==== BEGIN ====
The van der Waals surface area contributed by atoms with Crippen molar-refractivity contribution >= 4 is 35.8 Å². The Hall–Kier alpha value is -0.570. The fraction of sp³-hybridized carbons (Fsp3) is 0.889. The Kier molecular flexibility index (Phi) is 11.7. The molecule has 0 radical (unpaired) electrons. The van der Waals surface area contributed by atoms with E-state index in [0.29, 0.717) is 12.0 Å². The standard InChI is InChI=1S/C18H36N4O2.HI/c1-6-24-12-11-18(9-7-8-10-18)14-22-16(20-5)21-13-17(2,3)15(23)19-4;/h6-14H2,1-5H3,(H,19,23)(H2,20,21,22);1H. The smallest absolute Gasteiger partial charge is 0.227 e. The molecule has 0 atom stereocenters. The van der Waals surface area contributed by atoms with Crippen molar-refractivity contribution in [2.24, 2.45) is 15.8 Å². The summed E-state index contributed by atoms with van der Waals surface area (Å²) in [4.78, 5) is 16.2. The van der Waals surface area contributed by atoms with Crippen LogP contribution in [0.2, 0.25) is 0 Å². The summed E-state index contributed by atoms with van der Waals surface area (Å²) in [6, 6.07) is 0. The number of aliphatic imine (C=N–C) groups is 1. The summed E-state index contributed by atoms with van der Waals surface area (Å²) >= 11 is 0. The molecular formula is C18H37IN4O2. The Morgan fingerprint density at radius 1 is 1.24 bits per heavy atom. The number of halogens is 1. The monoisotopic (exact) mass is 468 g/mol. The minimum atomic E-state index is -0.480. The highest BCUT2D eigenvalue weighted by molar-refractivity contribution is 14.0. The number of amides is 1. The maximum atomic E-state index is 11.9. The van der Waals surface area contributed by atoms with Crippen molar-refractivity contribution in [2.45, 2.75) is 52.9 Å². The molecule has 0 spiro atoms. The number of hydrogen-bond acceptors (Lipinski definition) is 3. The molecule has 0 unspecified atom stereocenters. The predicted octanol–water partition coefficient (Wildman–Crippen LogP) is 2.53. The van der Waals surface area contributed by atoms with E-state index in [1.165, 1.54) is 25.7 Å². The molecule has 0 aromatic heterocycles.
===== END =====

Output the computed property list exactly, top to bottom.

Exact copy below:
The van der Waals surface area contributed by atoms with Crippen molar-refractivity contribution >= 4 is 35.8 Å². The Hall–Kier alpha value is -0.570. The fraction of sp³-hybridized carbons (Fsp3) is 0.889. The Kier molecular flexibility index (Phi) is 11.7. The molecule has 0 radical (unpaired) electrons. The van der Waals surface area contributed by atoms with E-state index in [0.29, 0.717) is 12.0 Å². The standard InChI is InChI=1S/C18H36N4O2.HI/c1-6-24-12-11-18(9-7-8-10-18)14-22-16(20-5)21-13-17(2,3)15(23)19-4;/h6-14H2,1-5H3,(H,19,23)(H2,20,21,22);1H. The smallest absolute Gasteiger partial charge is 0.227 e. The molecule has 0 atom stereocenters. The van der Waals surface area contributed by atoms with Crippen molar-refractivity contribution in [2.24, 2.45) is 15.8 Å². The summed E-state index contributed by atoms with van der Waals surface area (Å²) in [4.78, 5) is 16.2. The van der Waals surface area contributed by atoms with Crippen LogP contribution in [0.2, 0.25) is 0 Å². The summed E-state index contributed by atoms with van der Waals surface area (Å²) in [6, 6.07) is 0. The number of aliphatic imine (C=N–C) groups is 1. The summed E-state index contributed by atoms with van der Waals surface area (Å²) >= 11 is 0. The molecular formula is C18H37IN4O2. The Morgan fingerprint density at radius 1 is 1.24 bits per heavy atom. The number of halogens is 1. The monoisotopic (exact) mass is 468 g/mol. The minimum atomic E-state index is -0.480. The highest BCUT2D eigenvalue weighted by molar-refractivity contribution is 14.0. The number of amides is 1. The maximum atomic E-state index is 11.9. The van der Waals surface area contributed by atoms with Crippen molar-refractivity contribution in [2.45, 2.75) is 52.9 Å². The molecule has 0 spiro atoms. The number of hydrogen-bond acceptors (Lipinski definition) is 3. The molecule has 0 unspecified atom stereocenters. The predicted octanol–water partition coefficient (Wildman–Crippen LogP) is 2.53. The van der Waals surface area contributed by atoms with E-state index in [1.165, 1.54) is 25.7 Å². The molecule has 0 aromatic heterocycles.